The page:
Today, I decided to wander while Denise and Jeremy were both at work. I put on all of my layers (it was in the low 20’s outside), shrugged into my camera backpack, and started out on Whiskeag Road (pronounced whis-keg). On Thursday night, Denise and I tripped the trek and we figured it to be about 2 miles into downtown Bath, my current destination. I had barely crested the hill to the left of their house when the snow began to fall… a very light, dainty snow. I continued on, covering my camera with my gloved hands when I wasn’t taking a picture.
Right by their house is pretty and slightly rural – fields blanketed in white, sparkly snow and if you stop and listen on the hill you can hear the water flow underneath a layer of ice in the ditch beside the road. It was a dainty, tinny sound. In some places the ice had melted away, leaving small windows to the hurried water underneath. I passed by a field with horses in it; the sign read “Please No Tresspassing – Rescue Horses Recovering.” That same house was home to a flock of geese gathering around a frozen pond, honking noisily, if not angrily, at my presence so close to their ice-covered home.
After making a right at the yeild sign, I entered a residential neighborhood. I glimpsed a moment of a boy playing with his chocolate dog out in the white backyard, and many houses that were so sad from the winter, obvious in their age, holding up against their hardship (the weight of snow), and all standing in a palette that was quite lacking joyful color. I began to think that perhaps Maine prefers to blend into the winter landscape, only to emerge in a glory of greens, yellows, pinks and reds come spring.
I knew I’d entered downtown Bath when I arrived upon the Chocolate Church, which has been renovated as an arts center. To the left was a small gallery run by the Church, which had quite a nice photography exhibit displayed on their walls. I hadn’t been in the downtown area very long when the snow picked up in its intensity. The flakes grew larger, and they called more of their friends down to fill the skies and my eyelashes, and to rest on my nose. I put my camera away.
Jeremy called; he’d gotten out of work early, so he met me and we had lunch at Beale Street BBQ, a restaurant that both he and Denise really enjoy. Filling our stomachs with ribs, jalapeno cornbread and some beans, we ventured back out and went into a few of the stores and shops – more to stretch our legs than to really purchase anything. We met Angel Dog, a black lab, and her owner in one such shop. Jeremy had to remove his hat; apparently Angel Dog wasn’t too fond of men in hats. But we both know something about pets with possible abuse issues, and with the hat in his had Angel Dog allowed herself to receive a scratch.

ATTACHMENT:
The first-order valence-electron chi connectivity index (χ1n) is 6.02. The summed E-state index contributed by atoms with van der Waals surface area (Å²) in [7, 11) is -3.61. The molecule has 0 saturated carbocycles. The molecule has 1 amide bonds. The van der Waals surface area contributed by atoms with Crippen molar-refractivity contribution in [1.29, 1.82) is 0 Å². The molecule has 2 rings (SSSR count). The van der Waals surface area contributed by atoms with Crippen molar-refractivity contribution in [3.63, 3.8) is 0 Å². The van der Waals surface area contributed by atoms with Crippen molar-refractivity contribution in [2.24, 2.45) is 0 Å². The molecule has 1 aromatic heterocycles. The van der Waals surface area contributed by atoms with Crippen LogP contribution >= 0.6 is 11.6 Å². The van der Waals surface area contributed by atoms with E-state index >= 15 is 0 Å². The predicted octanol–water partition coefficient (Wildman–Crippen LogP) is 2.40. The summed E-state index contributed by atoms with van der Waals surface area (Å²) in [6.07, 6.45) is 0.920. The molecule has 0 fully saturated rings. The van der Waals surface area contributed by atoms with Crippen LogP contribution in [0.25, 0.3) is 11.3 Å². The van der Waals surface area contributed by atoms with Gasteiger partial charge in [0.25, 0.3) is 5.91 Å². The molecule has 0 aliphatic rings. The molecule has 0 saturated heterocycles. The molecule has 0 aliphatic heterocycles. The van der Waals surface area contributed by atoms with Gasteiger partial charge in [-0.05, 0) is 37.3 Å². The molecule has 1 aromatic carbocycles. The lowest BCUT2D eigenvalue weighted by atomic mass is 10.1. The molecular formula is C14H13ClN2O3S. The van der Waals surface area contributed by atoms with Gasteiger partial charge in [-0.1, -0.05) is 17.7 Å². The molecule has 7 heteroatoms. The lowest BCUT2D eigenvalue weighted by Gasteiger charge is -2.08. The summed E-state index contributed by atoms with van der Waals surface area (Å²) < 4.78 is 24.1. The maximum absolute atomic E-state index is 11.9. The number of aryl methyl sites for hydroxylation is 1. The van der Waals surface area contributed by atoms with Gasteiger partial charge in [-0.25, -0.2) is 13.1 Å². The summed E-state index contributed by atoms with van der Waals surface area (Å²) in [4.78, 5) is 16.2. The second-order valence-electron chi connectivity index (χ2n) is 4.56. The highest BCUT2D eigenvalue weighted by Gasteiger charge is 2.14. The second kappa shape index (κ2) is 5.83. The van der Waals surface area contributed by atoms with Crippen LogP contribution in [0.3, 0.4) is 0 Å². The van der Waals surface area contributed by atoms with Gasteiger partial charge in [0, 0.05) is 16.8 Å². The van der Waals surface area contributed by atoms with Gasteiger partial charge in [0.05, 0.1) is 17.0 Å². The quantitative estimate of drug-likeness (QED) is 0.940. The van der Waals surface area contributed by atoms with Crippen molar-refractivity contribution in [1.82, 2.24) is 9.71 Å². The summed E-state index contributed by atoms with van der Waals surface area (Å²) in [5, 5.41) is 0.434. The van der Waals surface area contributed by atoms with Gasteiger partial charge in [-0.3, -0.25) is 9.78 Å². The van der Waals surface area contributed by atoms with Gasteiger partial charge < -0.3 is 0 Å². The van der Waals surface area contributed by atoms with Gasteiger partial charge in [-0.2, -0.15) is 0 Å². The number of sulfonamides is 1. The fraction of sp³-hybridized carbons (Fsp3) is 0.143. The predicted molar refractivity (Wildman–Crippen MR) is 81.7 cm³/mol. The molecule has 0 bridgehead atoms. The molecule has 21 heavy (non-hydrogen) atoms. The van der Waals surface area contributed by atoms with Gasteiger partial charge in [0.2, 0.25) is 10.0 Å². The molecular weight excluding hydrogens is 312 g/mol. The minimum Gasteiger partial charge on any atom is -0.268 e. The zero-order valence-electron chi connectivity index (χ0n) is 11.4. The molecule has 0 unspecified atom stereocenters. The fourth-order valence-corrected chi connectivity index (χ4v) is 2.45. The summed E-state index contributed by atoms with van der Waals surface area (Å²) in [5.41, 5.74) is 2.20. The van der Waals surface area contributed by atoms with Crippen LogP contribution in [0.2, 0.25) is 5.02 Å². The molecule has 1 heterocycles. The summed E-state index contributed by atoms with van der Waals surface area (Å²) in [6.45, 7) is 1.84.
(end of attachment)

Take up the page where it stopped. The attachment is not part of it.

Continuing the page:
Jeremy and I decided to head home and take the dogs for a walk in the woods. I was very glad to have a ride back to the house – the roads were now coated in about an inch of soft, white powder. It would have made the trek home slippery and difficult, as many of the sidewalks were already holding enough snow to make them unpassable. It was good to ride down the road than walk on it. Asia loved bounding through the woods behind the house with us, but after several hundred yards Riley decided we were too far out to be safe without Denise, and returned home to sit on the front porch. The woods were beautiful in the still-falling snow, and the places where water would normally fall down the hillside and stream towards Whiskeag Creek were encased in ice. With the covering of snow, it was hard to tell if we were putting our feet on solid ground or not.
The ice and snow was hard on Asia’s feet – we noticed that she was bleeding slightly on her pads – so we put both dogs inside before venturing out on Whiskeag Creek. Like Denise, it makes me nervous to walk on ice, but the fissures – like zippers across the ice surface – allowed Jeremy to show me that it was several inches thick. The snow allowed us to walk, if we were careful, without slipping. I realized that I can now go home and say that I walked on water in Maine!
Denise came home, and we drove back to the base in Brunswick to get fitted for boots, skis and poles at the MWR. $15 a piece for gear rentals – you can’t beat that!!! 🙂 We ate a dinner of hot sandwiches at The Big Top, a pizzeria/deli in downtown Brunswick, and by then the snow had made driving a careful business. The snow plows were starting to come out to clear streets, and Denise sang the praises of her Land Rover, Salty the Rover.
We finished off the evening with a DVD, Becoming Jane, which was alright, but not terrific. The best part, after spending so much of the day out in the frosty air, was getting into PJs and holding a cup of hot tea. Today was a perfect spool-up for tomorrow; we’re going skiing!